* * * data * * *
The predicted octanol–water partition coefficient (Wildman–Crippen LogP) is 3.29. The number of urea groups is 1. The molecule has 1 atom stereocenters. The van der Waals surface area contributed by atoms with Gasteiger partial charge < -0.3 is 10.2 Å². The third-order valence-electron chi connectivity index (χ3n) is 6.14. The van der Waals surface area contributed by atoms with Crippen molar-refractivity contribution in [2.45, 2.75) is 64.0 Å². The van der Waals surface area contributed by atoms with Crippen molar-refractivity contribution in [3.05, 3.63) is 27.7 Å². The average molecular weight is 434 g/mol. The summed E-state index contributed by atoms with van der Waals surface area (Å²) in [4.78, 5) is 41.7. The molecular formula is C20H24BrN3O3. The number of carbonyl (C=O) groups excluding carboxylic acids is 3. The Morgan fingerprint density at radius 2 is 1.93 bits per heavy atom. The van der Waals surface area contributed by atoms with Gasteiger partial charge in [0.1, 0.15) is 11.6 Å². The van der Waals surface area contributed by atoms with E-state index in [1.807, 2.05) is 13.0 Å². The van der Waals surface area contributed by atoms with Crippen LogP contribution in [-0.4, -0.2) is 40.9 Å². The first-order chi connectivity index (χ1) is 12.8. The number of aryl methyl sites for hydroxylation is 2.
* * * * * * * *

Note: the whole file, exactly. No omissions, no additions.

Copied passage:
The predicted octanol–water partition coefficient (Wildman–Crippen LogP) is 3.29. The number of urea groups is 1. The molecule has 1 atom stereocenters. The van der Waals surface area contributed by atoms with Gasteiger partial charge < -0.3 is 10.2 Å². The third-order valence-electron chi connectivity index (χ3n) is 6.14. The van der Waals surface area contributed by atoms with Crippen molar-refractivity contribution in [2.45, 2.75) is 64.0 Å². The van der Waals surface area contributed by atoms with Crippen molar-refractivity contribution in [3.05, 3.63) is 27.7 Å². The average molecular weight is 434 g/mol. The summed E-state index contributed by atoms with van der Waals surface area (Å²) in [4.78, 5) is 41.7. The molecular formula is C20H24BrN3O3. The number of carbonyl (C=O) groups excluding carboxylic acids is 3. The Morgan fingerprint density at radius 2 is 1.93 bits per heavy atom. The van der Waals surface area contributed by atoms with Gasteiger partial charge in [0.1, 0.15) is 11.6 Å². The van der Waals surface area contributed by atoms with E-state index in [1.807, 2.05) is 13.0 Å². The van der Waals surface area contributed by atoms with Crippen LogP contribution in [-0.4, -0.2) is 40.9 Å². The first-order chi connectivity index (χ1) is 12.8. The number of aryl methyl sites for hydroxylation is 2.